Cross v. State Farm Mut. Auto. Ins. Co., No. CC995

CourtSupreme Court of West Virginia
Writing for the CourtMcHUGH
Citation387 S.E.2d 556,182 W.Va. 320
PartiesKatherine L. CROSS, Executrix of the Estate of Miriam Tate, Deceased, v. STATE FARM MUTUAL AUTOMOBILE INSURANCE COMPANY.
Decision Date06 December 1989
Docket NumberNo. CC995

Page 556

387 S.E.2d 556
182 W.Va. 320
Katherine L. CROSS, Executrix of the Estate of Miriam Tate, Deceased,
v.
STATE FARM MUTUAL AUTOMOBILE INSURANCE COMPANY.
No. CC995.
Supreme Court of Appeals of
West Virginia.
Dec. 6, 1989.

Page 557

[182 W.Va. 321] Syllabus by the Court

1. The testimony of a witness which is adverse to the interests of insurance beneficiaries in a declaratory judgment action brought on their behalf by the personal representative of the deceased insured against the insurer is testimony which is "against the executor [or] administrator," within the meaning of the Dead Man's Statute, W.Va.Code, 57-3-1 [1937].

2. A witness' status as an agent of a party, without more, does not make him or her a "person interested," within the meaning[182 W.Va. 322] of W.Va.Code, 57-3-1 [1937], and his or her testimony is not on that basis precluded by that statute.

3. The Dead Man's Statute, W.Va.Code, 57-3-1 [1937], does not bar the testimony of an insurer's agents that they orally informed the decedent of the costs of various levels of uninsured motorist coverage, where the only assertion is that the insurer's agents are incompetent witnesses by virtue of their interests as agents.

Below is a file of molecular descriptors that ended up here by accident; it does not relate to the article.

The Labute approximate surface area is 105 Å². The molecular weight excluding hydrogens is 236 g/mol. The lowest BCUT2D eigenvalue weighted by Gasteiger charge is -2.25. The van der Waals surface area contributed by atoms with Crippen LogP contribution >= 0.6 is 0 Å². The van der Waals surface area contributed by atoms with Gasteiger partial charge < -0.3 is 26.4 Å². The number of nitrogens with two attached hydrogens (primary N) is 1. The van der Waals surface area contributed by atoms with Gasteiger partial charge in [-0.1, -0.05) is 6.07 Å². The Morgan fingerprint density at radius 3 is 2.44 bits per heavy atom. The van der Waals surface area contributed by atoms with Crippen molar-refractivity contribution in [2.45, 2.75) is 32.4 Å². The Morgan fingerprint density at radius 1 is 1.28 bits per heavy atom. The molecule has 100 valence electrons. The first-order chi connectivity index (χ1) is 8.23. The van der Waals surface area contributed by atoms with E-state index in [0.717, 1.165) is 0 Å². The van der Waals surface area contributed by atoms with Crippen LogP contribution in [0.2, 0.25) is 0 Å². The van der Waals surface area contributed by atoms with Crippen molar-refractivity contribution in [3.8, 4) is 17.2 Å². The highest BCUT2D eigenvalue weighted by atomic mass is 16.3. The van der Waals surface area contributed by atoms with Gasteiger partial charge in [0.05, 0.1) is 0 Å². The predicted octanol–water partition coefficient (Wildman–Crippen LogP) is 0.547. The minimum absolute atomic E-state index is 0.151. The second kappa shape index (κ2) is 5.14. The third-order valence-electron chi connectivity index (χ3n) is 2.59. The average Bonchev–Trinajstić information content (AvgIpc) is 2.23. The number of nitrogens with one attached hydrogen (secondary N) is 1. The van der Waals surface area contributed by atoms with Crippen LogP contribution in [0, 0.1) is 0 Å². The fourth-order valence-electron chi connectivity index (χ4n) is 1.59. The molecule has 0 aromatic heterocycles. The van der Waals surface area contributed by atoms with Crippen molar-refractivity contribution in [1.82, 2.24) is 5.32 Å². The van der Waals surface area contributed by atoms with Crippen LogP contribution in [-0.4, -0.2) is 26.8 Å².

Lane O. Austin, Sanders, Austin & Swope, Princeton, Richard G. Rakes, Gentry, Locke, Rakes & Moore, Roanoke, for Katherine L. Cross, plaintiff.

Ben B. White, III, Princeton, for State Farm Mut. Auto. Ins. Co.

McHUGH, Justice:

This case is before this Court upon certified questions from the United States Court of Appeals for the Fourth Circuit, pursuant to W.Va.Code, 51-1A-1 to 51-1A-12 [1976], the Uniform Certification of Questions of Law Act. 1 The two questions involve the Dead Man's Statute, W.Va.Code, 57-3-1 [1937]. While we conclude that the Dead Man's Statute applies to the declaratory judgment action of the executrix against the insurer, we also conclude that the Dead Man's Statute does not bar the testimony in question.

I

The plaintiff, Katherine L. Cross, the executrix of the estate of the decedent, Miriam Tate, brought a declaratory judgment action in the United States District Court for the Southern District of West Virginia against the insurer, State Farm Mutual Automobile Insurance Company, to construe the decedent's insurance contract with the insurer in order to ascertain the amount of uninsured motorist coverage. The decedent had been killed on June 26, 1986, in an automobile accident allegedly due to the negligence of a certain uninsured motorist driving another vehicle.

The decedent had executed an insurance form entitled "Acknowledgment of Coverage Selection and Rejection (West Virginia Uninsured and Underinsured Motorist Coverage)." The form stated that the insurer had offered to the decedent the opportunity to purchase uninsured motorist coverage up to the amount of $100,000 for bodily injury to one person, $300,000 for bodily injury to two or more persons per accident and $50,000 for property damage (or up to the decedent's liability coverage limits, whichever was greater). See W.Va.Code,

Page 558